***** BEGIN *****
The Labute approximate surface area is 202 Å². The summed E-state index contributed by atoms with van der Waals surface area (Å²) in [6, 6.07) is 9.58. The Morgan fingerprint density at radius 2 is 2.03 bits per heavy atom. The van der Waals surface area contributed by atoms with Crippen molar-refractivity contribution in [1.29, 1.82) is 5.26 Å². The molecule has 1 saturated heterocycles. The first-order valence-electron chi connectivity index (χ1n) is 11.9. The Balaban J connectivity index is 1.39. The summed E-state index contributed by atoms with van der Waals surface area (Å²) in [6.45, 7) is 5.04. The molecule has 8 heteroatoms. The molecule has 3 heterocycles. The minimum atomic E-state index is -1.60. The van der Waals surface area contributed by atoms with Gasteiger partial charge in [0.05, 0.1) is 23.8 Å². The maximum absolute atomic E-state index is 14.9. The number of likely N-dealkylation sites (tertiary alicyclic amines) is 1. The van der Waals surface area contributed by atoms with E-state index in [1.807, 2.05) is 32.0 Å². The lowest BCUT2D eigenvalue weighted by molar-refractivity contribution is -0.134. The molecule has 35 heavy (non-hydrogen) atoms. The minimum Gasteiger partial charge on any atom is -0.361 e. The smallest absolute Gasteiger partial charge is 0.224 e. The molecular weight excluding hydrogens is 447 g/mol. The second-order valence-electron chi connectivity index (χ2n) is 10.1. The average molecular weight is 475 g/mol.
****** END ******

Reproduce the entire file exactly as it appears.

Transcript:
The Labute approximate surface area is 202 Å². The summed E-state index contributed by atoms with van der Waals surface area (Å²) in [6, 6.07) is 9.58. The Morgan fingerprint density at radius 2 is 2.03 bits per heavy atom. The van der Waals surface area contributed by atoms with Crippen molar-refractivity contribution in [1.29, 1.82) is 5.26 Å². The molecule has 1 saturated heterocycles. The first-order valence-electron chi connectivity index (χ1n) is 11.9. The Balaban J connectivity index is 1.39. The summed E-state index contributed by atoms with van der Waals surface area (Å²) in [6.45, 7) is 5.04. The molecule has 8 heteroatoms. The molecule has 3 heterocycles. The minimum atomic E-state index is -1.60. The van der Waals surface area contributed by atoms with Gasteiger partial charge in [0.05, 0.1) is 23.8 Å². The maximum absolute atomic E-state index is 14.9. The number of likely N-dealkylation sites (tertiary alicyclic amines) is 1. The van der Waals surface area contributed by atoms with E-state index in [1.807, 2.05) is 32.0 Å². The lowest BCUT2D eigenvalue weighted by molar-refractivity contribution is -0.134. The molecule has 35 heavy (non-hydrogen) atoms. The minimum Gasteiger partial charge on any atom is -0.361 e. The smallest absolute Gasteiger partial charge is 0.224 e. The molecular weight excluding hydrogens is 447 g/mol. The second-order valence-electron chi connectivity index (χ2n) is 10.1. The average molecular weight is 475 g/mol.